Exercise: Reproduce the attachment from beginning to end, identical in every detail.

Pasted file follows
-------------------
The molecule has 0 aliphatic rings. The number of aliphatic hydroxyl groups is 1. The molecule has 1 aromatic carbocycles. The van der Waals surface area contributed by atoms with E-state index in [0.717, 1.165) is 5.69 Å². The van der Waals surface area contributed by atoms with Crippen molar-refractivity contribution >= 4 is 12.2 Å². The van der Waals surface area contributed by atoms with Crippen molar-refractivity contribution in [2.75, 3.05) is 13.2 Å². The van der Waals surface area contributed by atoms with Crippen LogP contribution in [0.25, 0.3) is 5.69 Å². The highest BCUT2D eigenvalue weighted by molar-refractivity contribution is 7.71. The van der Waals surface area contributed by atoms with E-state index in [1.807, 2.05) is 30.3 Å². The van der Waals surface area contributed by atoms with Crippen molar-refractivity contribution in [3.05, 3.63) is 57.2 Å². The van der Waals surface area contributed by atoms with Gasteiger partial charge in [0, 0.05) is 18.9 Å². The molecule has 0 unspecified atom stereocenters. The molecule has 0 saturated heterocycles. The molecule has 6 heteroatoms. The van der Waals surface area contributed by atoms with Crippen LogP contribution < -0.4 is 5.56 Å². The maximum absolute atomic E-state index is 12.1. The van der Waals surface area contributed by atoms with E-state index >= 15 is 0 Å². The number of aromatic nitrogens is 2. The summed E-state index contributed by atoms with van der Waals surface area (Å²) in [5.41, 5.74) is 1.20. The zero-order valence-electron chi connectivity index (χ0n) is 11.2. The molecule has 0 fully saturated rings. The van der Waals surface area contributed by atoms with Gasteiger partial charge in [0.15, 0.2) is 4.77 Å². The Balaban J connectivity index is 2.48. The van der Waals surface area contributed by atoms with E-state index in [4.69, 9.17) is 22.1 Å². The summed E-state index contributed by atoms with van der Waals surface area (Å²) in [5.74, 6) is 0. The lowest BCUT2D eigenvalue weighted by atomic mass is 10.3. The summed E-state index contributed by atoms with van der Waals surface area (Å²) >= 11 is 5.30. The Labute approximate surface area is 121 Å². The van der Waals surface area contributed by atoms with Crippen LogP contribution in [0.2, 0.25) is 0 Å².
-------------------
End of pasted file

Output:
The molecule has 0 aliphatic rings. The number of aliphatic hydroxyl groups is 1. The molecule has 1 aromatic carbocycles. The van der Waals surface area contributed by atoms with E-state index in [0.717, 1.165) is 5.69 Å². The van der Waals surface area contributed by atoms with Crippen molar-refractivity contribution >= 4 is 12.2 Å². The van der Waals surface area contributed by atoms with Crippen molar-refractivity contribution in [2.75, 3.05) is 13.2 Å². The van der Waals surface area contributed by atoms with Crippen LogP contribution in [0.25, 0.3) is 5.69 Å². The highest BCUT2D eigenvalue weighted by molar-refractivity contribution is 7.71. The van der Waals surface area contributed by atoms with E-state index in [1.807, 2.05) is 30.3 Å². The van der Waals surface area contributed by atoms with Crippen molar-refractivity contribution in [3.05, 3.63) is 57.2 Å². The van der Waals surface area contributed by atoms with Gasteiger partial charge in [0, 0.05) is 18.9 Å². The molecule has 0 unspecified atom stereocenters. The molecule has 0 saturated heterocycles. The molecule has 6 heteroatoms. The van der Waals surface area contributed by atoms with Crippen LogP contribution < -0.4 is 5.56 Å². The maximum absolute atomic E-state index is 12.1. The van der Waals surface area contributed by atoms with E-state index >= 15 is 0 Å². The number of aromatic nitrogens is 2. The summed E-state index contributed by atoms with van der Waals surface area (Å²) in [5.41, 5.74) is 1.20. The zero-order valence-electron chi connectivity index (χ0n) is 11.2. The molecule has 0 fully saturated rings. The van der Waals surface area contributed by atoms with Gasteiger partial charge in [0.15, 0.2) is 4.77 Å². The Balaban J connectivity index is 2.48. The van der Waals surface area contributed by atoms with E-state index in [4.69, 9.17) is 22.1 Å². The summed E-state index contributed by atoms with van der Waals surface area (Å²) in [5.74, 6) is 0. The lowest BCUT2D eigenvalue weighted by atomic mass is 10.3. The summed E-state index contributed by atoms with van der Waals surface area (Å²) >= 11 is 5.30. The Labute approximate surface area is 121 Å². The van der Waals surface area contributed by atoms with Crippen LogP contribution in [0.2, 0.25) is 0 Å².